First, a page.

“We donated the land on which the nondenominational Bald Head Island Chapel was built. Those organizations remain the beating heart of the island community.” 

 The choice was made to place a primary emphasis on the development of single-family neighborhoods instead of the prevalent practice of erecting mid- or high-rise buildings in beachside communities. They also contributed land for creating buffer zones and setbacks from the ocean and creeks.

 “One of the most important planning and programming things that created a unique sense of place is that Bald Head Island was envisioned as a family-oriented retreat from day one,” Mark said. 

 “Of course, it’s difficult not to be family-oriented when you come from a family of 10 kids. We chose to pursue a low-density community where the 1817 ‘Old Baldy’ Lighthouse was the only high-rise. As time goes on, these decisions have helped create a community that becomes rarer every year.” 

 Placeholder image

A substantial portion of the building's architectural style is credited to Dan Costa and Chuck Dietsche, planners and architects who played a pivotal role in shaping the visual identity of the island's communities during its formative phases.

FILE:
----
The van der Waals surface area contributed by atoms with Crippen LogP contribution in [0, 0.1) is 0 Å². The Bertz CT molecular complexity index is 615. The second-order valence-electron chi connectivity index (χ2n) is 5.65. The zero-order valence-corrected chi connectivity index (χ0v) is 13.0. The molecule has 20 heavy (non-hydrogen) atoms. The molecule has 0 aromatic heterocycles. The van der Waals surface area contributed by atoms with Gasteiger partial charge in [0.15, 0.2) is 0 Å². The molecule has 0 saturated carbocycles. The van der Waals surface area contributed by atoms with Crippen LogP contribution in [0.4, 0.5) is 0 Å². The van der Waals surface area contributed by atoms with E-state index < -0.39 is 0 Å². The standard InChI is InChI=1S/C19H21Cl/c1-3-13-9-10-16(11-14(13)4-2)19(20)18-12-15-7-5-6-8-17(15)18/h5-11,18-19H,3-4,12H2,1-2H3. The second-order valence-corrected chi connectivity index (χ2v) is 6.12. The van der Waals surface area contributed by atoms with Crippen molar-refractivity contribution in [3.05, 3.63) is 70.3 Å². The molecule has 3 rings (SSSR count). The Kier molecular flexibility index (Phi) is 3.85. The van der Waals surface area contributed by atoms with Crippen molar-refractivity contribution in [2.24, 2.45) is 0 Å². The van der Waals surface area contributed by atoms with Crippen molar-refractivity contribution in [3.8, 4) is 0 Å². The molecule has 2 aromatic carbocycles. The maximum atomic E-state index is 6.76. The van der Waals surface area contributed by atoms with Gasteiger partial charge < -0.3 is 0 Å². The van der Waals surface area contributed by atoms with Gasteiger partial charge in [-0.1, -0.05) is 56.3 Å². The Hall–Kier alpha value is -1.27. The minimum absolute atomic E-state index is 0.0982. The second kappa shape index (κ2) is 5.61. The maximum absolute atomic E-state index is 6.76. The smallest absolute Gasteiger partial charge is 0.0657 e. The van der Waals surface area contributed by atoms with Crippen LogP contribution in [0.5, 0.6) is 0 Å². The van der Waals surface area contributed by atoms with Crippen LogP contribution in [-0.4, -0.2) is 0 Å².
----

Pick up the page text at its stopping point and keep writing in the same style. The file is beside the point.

“Chuck was the one who used the term ‘eco-romanticism’ to describe what we were trying to accomplish here - celebrating man’s place within the environment and appreciating nature’s ability to inspire and even heal us,” Kent said.

 In the realm of land planning, especially when considering Cape Fear Station, they embarked on a comprehensive research endeavor encompassing diverse elements such as wildlife pathways, terrain characteristics, significant tree species, vegetation types, drainage patterns, and more.  

“There were probably 20 significant studies done on a variety of planning issues. It was essential to undertake everything this way because the land we were dealing with was not replaceable. The vast maritime forest is scarce on the East Coast of the U.S. You cannot replicate a Bald Head Island. The natural environment on this cape island is so different from the mainland or even other barrier islands that are just thin ribbons of beach,” Mark said. 

 “The maritime forest is even different from the other capes of North Carolina, as our forest is predominantly evergreen, while the ones farther north are more deciduous.”